“Vulcanizadora” and “Griffin in Summer” at Tribeca

    The two main characters in Joel Potrykus’s “Vulcanizadora” were introduced ten years ago in his hilarious 2014 film “Buzzard.” Once again Potrykus plays Marty Jackitansky and his frequent collaborator Joshua Burge (who won a “Special Jury Mention for Performance in a U.S. Feature” at Tribeca) is Derek.

    After some flash forwards of what looks like a tire factory fire (“Vulcanizadora” is Spanish for a shop that repairs or vulcanizes rubber tires) set to opera (Francis Poulenc’s 1958 one-act opera “La Voix Humaine,” whose libretto by Jean Cocteau is about a woman’s last conversation with her unfaithful lover on the telephone) we see Marty and Derek walking in the woods. The music has shifted to metal group Nail Bomb’s “For Fucks Sake.” (A “nail bomb” is an anti-personnel explosive device, like the pressure cooker ones used by terrorists.) These violent shifts in musical tone are a key ingredient to the film: we will also hear excerpts from Maria Callas (“Hamburg”), Bela Bartok (“The Miraculous Mandarin”) and Ligeti’s “Requiem for Soprano and Mezzo Soprano.”

    The balding Derek wears a camouflage bucket hat and a backpack full of survivalist gear while Marty seems ill-prepared for the camping trip. “You didn’t even bring proper pants!” Derek complains. For most of the first hour of the film, the banter between the two is comedic but vague as we try to guess what is going on. Marty is taciturn while Derek keeps a running monologue going as he demonstrates his pathetic wayfinding skills. He has a tiny compass that screws into a hunting knife!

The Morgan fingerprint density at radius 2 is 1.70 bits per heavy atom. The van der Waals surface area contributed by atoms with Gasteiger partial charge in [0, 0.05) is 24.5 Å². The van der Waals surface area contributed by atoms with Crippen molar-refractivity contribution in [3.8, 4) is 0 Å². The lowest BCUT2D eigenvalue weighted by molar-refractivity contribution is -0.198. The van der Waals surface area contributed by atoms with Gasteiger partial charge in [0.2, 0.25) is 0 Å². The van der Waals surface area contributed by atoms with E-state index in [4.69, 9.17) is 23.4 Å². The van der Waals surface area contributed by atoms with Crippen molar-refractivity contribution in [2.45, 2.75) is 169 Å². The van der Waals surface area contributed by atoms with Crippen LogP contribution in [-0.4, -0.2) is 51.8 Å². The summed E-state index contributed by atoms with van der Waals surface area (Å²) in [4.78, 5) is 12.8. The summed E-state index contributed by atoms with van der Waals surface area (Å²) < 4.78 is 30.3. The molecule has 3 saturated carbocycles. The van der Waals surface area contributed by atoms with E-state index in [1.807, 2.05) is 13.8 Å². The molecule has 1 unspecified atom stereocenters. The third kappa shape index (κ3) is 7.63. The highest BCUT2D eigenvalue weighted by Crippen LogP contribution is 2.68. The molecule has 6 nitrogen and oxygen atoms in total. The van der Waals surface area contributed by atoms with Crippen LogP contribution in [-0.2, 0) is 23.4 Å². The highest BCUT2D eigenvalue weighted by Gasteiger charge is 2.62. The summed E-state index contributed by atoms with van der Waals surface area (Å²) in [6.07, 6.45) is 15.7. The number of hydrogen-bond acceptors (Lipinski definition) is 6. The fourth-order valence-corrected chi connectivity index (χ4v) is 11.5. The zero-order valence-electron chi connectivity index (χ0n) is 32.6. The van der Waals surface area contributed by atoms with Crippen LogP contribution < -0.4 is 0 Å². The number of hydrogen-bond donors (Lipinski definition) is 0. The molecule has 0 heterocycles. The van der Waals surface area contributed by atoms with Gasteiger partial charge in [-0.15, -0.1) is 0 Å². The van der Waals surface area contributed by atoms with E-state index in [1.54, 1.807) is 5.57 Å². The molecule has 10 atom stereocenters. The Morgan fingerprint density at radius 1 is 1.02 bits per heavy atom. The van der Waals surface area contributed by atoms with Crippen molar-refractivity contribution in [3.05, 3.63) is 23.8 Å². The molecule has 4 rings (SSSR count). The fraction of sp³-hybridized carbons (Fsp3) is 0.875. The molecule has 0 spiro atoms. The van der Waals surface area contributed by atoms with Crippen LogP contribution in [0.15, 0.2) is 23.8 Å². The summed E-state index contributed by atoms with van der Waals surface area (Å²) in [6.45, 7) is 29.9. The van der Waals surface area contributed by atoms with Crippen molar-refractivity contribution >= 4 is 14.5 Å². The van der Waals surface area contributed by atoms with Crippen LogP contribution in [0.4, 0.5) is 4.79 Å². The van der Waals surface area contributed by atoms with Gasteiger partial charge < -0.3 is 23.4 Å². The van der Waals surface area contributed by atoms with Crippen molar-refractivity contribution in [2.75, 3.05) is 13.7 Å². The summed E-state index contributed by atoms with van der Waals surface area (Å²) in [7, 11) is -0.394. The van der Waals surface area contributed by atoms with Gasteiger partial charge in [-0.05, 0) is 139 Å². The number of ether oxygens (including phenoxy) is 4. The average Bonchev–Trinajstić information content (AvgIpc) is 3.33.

Derek records a “Faces of Death” video while Marty shoots a bottle rocket at him. He sets black smoke pellets on fire (like old tires were previously used, for special effects) in a sequence set to opera music in which the charcoal eruptions resemble something demonic. Derek asks Marty to help build a fire. “You know about fires–it’s kind of the reason we’re out here!” He drinks Jagermeister in a green Army canteen and calls it his “Jager Grail.”

    We learn that Marty has spent some time in prison (at the end of “Buzzard” he was arrested for attacking a payday loan officer and for passing bad checks) and that Derek may be facing some jail time now. Derek has brought a portable CD player and after much trouble plays the Godsmack song “Voodoo,” which was inspired by the film “Serpent and the Rainbow” as he paints his chest with neon ink. (This seems to be the preferred evocation of mysterious rituals nowadays; note the use of it in the current film, “I Saw The TV Glow.”) The treasure he has been looking for in the forest turns out to be a three-pack of porn magazines!

    To give anything else away would spoil the film’s amazing dark surprises and visual grammar. Pyromania is a huge theme here–why are the two of them still playing with fire at their age? Wikipedia tells me that “in popular culture [tire fire] is used to mean a horrifying mess that seems to last forever.” And that seems like a good description for the despairing hopes of these two men. This latest comic masterpiece proves that Potrykus continues to be the punk-est indie filmmaker in the United States.

    Everett Blunck

    If you are old enough like me to remember seeing “Rushmore” for the first time when it was released in the fall of 1998, and were instantly charmed–like I was–by the unique world and odd mixture of cinema and theater production of that great Wes Anderson comedy, then you may have a similar reaction to “Griffin in Summer.” No, it’s not quite as good as Anderson’s second feature film was, but it is very funny and has a similarly unique take on a highschooler fixated on play writing and production.